There is a tendency among people unfamiliar with the trucking business to demand, “more rules – more regulations” when they see or hear of a truck related accident. This becomes especially strident after one of the roadside blitzes and those in charge make loud pronouncements about the percentage of trucks impounded for safety reasons. The answer isn’t more rules, its better training and there is a highly successful program available. It is called Earn Your Wheels. The problem is: It takes about 12 weeks, tuition costs in the range of $10,000.00 not including room and board which is about half again for a total of about $15,000.00. Student loans are not available thus the student must carry the entire cost. I understand the driver training schools that offer E.Y.W in B.C.presently turn out a couple dozen graduates per month; all are pre-hired well in advance of their graduation certificate. I’m sure the same applies across Canada
    Students who can’t afford the full-meal deal opt for less costly programs then have difficulty finding jobs because they “don’t have experience” EYW provides behind-the-wheel mountain experience, that’s why grads go to the front of the line.
    Training works. Student loans for EYW will put qualified people at the wheels of our trucks, they will repay the loans and we’ll all have safer roads.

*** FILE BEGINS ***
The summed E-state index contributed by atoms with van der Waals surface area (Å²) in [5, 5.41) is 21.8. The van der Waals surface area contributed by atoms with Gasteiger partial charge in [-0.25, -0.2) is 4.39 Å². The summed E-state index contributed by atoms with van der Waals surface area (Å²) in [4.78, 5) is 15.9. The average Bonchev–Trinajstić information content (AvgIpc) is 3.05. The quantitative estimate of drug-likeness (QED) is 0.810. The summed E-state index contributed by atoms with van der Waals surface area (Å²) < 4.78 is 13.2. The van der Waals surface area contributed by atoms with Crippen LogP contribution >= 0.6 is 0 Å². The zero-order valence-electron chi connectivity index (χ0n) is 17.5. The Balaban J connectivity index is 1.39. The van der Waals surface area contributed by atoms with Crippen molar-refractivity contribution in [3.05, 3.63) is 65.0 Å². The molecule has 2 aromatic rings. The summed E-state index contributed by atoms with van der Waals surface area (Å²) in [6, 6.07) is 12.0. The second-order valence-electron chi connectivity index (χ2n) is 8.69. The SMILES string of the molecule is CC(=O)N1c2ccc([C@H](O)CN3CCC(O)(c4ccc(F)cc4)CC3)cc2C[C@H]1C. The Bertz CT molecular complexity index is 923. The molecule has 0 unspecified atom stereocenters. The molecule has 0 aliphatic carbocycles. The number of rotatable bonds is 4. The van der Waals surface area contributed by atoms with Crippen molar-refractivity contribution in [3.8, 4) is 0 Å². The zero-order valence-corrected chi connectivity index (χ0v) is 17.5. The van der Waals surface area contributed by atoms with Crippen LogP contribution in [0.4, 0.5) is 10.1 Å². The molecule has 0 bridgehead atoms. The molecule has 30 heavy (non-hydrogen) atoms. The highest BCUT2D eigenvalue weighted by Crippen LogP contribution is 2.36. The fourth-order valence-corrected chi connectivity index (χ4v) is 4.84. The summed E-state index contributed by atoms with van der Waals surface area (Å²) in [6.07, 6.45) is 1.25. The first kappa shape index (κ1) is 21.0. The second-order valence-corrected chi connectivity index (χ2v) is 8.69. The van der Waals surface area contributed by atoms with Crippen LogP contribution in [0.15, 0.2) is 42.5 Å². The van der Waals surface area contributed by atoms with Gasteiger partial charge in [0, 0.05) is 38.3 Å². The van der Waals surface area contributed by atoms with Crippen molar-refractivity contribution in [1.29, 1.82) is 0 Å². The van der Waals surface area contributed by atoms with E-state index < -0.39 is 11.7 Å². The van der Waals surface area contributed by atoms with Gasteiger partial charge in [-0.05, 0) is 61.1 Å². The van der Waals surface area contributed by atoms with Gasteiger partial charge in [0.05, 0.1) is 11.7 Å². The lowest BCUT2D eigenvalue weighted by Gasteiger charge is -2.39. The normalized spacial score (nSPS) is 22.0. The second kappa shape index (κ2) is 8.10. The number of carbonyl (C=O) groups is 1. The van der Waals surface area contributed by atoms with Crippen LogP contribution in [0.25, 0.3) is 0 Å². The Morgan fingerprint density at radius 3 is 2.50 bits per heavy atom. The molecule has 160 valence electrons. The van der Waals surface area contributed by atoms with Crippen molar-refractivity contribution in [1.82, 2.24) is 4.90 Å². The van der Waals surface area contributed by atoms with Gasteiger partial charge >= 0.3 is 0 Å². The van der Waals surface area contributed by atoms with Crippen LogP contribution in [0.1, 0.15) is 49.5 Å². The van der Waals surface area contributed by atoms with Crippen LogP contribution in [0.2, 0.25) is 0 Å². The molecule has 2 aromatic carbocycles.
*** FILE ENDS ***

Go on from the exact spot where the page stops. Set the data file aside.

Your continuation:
Ted Campbell
    A fifty-year B.C. Trucker

  17. rené says:

    ok gui’s stop crying there’s a solution to all owner/opp’s problem tru all canada GET TOGETHER stop beeing individual’s you chould start the canadian owner opperater transport and logistic compagnie.why not acculy you say I own and opperate my compagnie ? that’s what’S you think then wy are you pulling for a nother compagni??? if all o/opp’s would get togetther you would get better feul price truck,and tire ect if you GET THOGETHER that’s the only solution to all of your problem stop bieng individual’s bicuse that’s how compagni’s make money on you get’it in your poket instead of there’s.have a good day

  18. PAT C says:

    On october 2/2ooo I ended a 14 years of trucking,along with 14 years of hoping and wandering
    when this industry was going to start treating it’s “professionals” like their most important